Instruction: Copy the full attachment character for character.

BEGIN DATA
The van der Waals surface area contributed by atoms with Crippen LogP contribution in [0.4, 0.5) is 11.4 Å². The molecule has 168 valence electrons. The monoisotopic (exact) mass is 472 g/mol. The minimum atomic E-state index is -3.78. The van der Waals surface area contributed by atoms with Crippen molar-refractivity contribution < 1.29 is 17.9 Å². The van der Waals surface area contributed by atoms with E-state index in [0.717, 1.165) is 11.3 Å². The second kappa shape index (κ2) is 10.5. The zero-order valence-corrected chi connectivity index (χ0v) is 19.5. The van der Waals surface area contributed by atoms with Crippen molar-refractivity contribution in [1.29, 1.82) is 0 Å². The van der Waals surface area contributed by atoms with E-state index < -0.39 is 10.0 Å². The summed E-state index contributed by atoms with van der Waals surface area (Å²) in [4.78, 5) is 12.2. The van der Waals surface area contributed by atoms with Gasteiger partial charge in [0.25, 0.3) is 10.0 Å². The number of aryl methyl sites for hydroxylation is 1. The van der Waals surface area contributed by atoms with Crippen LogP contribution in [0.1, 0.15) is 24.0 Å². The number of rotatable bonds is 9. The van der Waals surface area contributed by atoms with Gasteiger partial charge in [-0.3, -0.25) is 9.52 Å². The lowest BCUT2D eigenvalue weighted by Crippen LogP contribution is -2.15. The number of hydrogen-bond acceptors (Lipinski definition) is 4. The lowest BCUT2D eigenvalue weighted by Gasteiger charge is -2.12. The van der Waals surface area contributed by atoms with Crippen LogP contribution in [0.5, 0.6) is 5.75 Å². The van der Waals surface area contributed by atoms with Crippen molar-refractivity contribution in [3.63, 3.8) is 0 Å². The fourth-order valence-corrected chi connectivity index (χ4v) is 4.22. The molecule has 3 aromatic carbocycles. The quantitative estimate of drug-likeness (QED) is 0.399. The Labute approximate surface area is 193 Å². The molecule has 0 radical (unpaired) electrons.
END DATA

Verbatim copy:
The van der Waals surface area contributed by atoms with Crippen LogP contribution in [0.4, 0.5) is 11.4 Å². The molecule has 168 valence electrons. The monoisotopic (exact) mass is 472 g/mol. The minimum atomic E-state index is -3.78. The van der Waals surface area contributed by atoms with Crippen molar-refractivity contribution < 1.29 is 17.9 Å². The van der Waals surface area contributed by atoms with E-state index in [0.717, 1.165) is 11.3 Å². The second kappa shape index (κ2) is 10.5. The zero-order valence-corrected chi connectivity index (χ0v) is 19.5. The van der Waals surface area contributed by atoms with Crippen molar-refractivity contribution in [1.29, 1.82) is 0 Å². The van der Waals surface area contributed by atoms with E-state index < -0.39 is 10.0 Å². The summed E-state index contributed by atoms with van der Waals surface area (Å²) in [4.78, 5) is 12.2. The van der Waals surface area contributed by atoms with Gasteiger partial charge in [0.25, 0.3) is 10.0 Å². The number of aryl methyl sites for hydroxylation is 1. The van der Waals surface area contributed by atoms with Crippen LogP contribution in [0.1, 0.15) is 24.0 Å². The number of rotatable bonds is 9. The van der Waals surface area contributed by atoms with Gasteiger partial charge in [-0.3, -0.25) is 9.52 Å². The lowest BCUT2D eigenvalue weighted by Crippen LogP contribution is -2.15. The number of hydrogen-bond acceptors (Lipinski definition) is 4. The lowest BCUT2D eigenvalue weighted by Gasteiger charge is -2.12. The van der Waals surface area contributed by atoms with Crippen LogP contribution in [0.5, 0.6) is 5.75 Å². The van der Waals surface area contributed by atoms with Crippen molar-refractivity contribution in [3.63, 3.8) is 0 Å². The fourth-order valence-corrected chi connectivity index (χ4v) is 4.22. The molecule has 3 aromatic carbocycles. The quantitative estimate of drug-likeness (QED) is 0.399. The Labute approximate surface area is 193 Å². The molecule has 0 radical (unpaired) electrons.